23 January, 2019
To the outside world, lawyers are often accused of focussing on some of a contract's finer details and seemingly small points but the recent case of Williams Tarr v Anthony Roylance has demonstrated how a company's fortune can change on a simple turn of phrase or absence of a clear obligation.
Facts of the Case
The facts of the case are unspectacular; following construction of a retaining wall, it was discovered that water flows behind it required a drain. Under a separate contract [to that governing the construction of the wall] this drain was designed and put in, but was later found to be insufficient. The question for the court was whether the contract for the drain could be linked to the contract for the retaining wall.
The site owners claimed that the construction company had to ensure that both the drain and the wall were 'fit for purpose' whereas the construction company, claimed their obligation was only to provide 'reasonable care and skill' to design a drain for the wall. It mattered not that the wall when combined with the drain failed to be sufficient as when taken in isolation, 'reasonable care and skill' had been exercised in connection with the drain.
The Court's Decision
The 'contract' (not a legal deed but pieced together by email correspondence), was held to be so unclear that it was not even certain whether the site owners had contracted with the construction company itself or only the individual civil engineer. It is no surprise, then, that there were also questions as to the exact obligations of the parties.
As a result of the lack of clarity and in the absence of a clear consensus in the applicable contracts, the court agreed with the construction company that it was unjust to place the higher test of 'fit for purpose' on either party involved in the construction and design, the requirement instead being to exercise 'reasonable care and skill'.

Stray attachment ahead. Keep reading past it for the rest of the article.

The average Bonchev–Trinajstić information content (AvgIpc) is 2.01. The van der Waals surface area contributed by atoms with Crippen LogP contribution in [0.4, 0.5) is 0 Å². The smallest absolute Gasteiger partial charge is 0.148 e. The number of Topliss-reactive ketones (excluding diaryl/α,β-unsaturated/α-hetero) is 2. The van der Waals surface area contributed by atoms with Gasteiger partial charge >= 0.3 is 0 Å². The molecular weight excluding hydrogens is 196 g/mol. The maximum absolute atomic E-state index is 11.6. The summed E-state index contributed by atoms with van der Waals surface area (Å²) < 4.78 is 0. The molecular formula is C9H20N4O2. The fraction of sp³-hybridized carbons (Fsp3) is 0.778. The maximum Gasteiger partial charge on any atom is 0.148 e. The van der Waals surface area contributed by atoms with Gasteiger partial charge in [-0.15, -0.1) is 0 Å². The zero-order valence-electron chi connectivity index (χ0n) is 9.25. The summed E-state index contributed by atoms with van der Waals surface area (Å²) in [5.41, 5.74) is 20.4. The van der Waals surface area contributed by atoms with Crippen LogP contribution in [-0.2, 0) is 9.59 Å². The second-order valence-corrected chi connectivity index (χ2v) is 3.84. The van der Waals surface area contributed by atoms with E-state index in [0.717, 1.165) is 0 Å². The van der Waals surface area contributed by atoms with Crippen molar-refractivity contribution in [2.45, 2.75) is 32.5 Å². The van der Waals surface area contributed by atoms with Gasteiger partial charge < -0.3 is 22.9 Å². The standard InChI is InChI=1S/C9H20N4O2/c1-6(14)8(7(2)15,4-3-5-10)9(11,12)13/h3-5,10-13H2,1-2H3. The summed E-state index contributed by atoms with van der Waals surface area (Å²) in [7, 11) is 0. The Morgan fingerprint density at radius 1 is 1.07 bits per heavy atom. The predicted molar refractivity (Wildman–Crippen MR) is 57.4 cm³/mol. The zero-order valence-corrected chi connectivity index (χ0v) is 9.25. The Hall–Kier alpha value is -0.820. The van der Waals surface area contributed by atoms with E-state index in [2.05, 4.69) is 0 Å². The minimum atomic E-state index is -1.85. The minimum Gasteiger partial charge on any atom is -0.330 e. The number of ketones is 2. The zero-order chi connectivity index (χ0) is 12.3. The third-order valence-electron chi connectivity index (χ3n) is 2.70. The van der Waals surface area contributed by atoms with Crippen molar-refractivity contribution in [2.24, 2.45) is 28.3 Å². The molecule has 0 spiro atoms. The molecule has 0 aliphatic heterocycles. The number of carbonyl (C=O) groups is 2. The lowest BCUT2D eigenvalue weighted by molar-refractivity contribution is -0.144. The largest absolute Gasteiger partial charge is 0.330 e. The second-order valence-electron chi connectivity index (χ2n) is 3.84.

This decision is crucial, as many professional indemnity insurance providers will only cover negligence to the extent that it means a lack of reasonable care and skill, and not the higher burden of making something 'fit for purpose'.
The lesson is that in the absence of specific wording, the default will only be that a civil engineer use 'reasonable care and skill'. Any site owner wishing to make sure that any designs and/or works are 'fit for purpose' will need to ensure this is made clear in the contract. Similarly, any construction company who sees the words 'fit for purpose' in a contract would do well to try and negotiate this obligation down, or at the very least be clear on the amount of cover their insurance would provide should something go wrong and extra work be required.